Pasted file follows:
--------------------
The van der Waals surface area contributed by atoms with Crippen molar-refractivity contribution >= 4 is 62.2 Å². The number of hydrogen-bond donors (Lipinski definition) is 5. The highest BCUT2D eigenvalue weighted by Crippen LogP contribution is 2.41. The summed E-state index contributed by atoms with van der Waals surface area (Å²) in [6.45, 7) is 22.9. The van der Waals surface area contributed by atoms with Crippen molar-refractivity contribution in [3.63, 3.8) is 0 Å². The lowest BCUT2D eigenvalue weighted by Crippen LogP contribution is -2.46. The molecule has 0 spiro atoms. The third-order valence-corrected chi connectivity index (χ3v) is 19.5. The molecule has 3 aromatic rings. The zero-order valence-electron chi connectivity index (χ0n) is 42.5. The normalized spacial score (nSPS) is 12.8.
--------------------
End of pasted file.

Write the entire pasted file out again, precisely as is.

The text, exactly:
The van der Waals surface area contributed by atoms with Crippen molar-refractivity contribution >= 4 is 62.2 Å². The number of hydrogen-bond donors (Lipinski definition) is 5. The highest BCUT2D eigenvalue weighted by Crippen LogP contribution is 2.41. The summed E-state index contributed by atoms with van der Waals surface area (Å²) in [6.45, 7) is 22.9. The van der Waals surface area contributed by atoms with Crippen molar-refractivity contribution in [3.63, 3.8) is 0 Å². The lowest BCUT2D eigenvalue weighted by Crippen LogP contribution is -2.46. The molecule has 0 spiro atoms. The third-order valence-corrected chi connectivity index (χ3v) is 19.5. The molecule has 3 aromatic rings. The zero-order valence-electron chi connectivity index (χ0n) is 42.5. The normalized spacial score (nSPS) is 12.8.